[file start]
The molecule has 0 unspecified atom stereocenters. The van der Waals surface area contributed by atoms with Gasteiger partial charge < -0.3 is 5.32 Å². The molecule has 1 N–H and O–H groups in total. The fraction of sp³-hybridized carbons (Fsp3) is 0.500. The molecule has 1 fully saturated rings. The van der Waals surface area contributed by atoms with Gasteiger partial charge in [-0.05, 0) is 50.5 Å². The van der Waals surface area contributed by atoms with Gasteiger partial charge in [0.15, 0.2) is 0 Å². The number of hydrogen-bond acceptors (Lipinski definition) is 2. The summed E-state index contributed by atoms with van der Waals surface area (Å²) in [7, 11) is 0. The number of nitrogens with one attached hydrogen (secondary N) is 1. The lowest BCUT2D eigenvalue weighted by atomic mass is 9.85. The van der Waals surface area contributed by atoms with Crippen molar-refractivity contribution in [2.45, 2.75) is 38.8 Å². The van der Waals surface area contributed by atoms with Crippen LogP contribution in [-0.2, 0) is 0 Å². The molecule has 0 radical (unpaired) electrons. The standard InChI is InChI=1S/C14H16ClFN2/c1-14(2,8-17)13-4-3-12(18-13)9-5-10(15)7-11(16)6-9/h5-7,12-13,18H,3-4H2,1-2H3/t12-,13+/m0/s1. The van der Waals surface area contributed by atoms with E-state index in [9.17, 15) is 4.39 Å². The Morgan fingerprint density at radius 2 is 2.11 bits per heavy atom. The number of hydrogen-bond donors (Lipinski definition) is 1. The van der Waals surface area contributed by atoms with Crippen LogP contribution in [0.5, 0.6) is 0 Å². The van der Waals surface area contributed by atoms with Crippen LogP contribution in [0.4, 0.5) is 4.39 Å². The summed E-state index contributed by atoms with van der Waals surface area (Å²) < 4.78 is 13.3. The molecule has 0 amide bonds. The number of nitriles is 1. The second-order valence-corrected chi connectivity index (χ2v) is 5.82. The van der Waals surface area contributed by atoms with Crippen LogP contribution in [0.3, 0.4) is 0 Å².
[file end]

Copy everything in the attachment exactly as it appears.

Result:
The molecule has 0 unspecified atom stereocenters. The van der Waals surface area contributed by atoms with Gasteiger partial charge < -0.3 is 5.32 Å². The molecule has 1 N–H and O–H groups in total. The fraction of sp³-hybridized carbons (Fsp3) is 0.500. The molecule has 1 fully saturated rings. The van der Waals surface area contributed by atoms with Gasteiger partial charge in [-0.05, 0) is 50.5 Å². The van der Waals surface area contributed by atoms with Gasteiger partial charge in [0.15, 0.2) is 0 Å². The number of hydrogen-bond acceptors (Lipinski definition) is 2. The summed E-state index contributed by atoms with van der Waals surface area (Å²) in [7, 11) is 0. The number of nitrogens with one attached hydrogen (secondary N) is 1. The lowest BCUT2D eigenvalue weighted by atomic mass is 9.85. The van der Waals surface area contributed by atoms with Crippen molar-refractivity contribution in [2.45, 2.75) is 38.8 Å². The van der Waals surface area contributed by atoms with Crippen LogP contribution in [-0.2, 0) is 0 Å². The molecule has 0 radical (unpaired) electrons. The standard InChI is InChI=1S/C14H16ClFN2/c1-14(2,8-17)13-4-3-12(18-13)9-5-10(15)7-11(16)6-9/h5-7,12-13,18H,3-4H2,1-2H3/t12-,13+/m0/s1. The van der Waals surface area contributed by atoms with E-state index in [9.17, 15) is 4.39 Å². The Morgan fingerprint density at radius 2 is 2.11 bits per heavy atom. The number of hydrogen-bond donors (Lipinski definition) is 1. The van der Waals surface area contributed by atoms with Crippen LogP contribution in [0.5, 0.6) is 0 Å². The van der Waals surface area contributed by atoms with Crippen LogP contribution in [0.4, 0.5) is 4.39 Å². The summed E-state index contributed by atoms with van der Waals surface area (Å²) < 4.78 is 13.3. The molecule has 0 amide bonds. The number of nitriles is 1. The second-order valence-corrected chi connectivity index (χ2v) is 5.82. The van der Waals surface area contributed by atoms with Crippen LogP contribution in [0.3, 0.4) is 0 Å².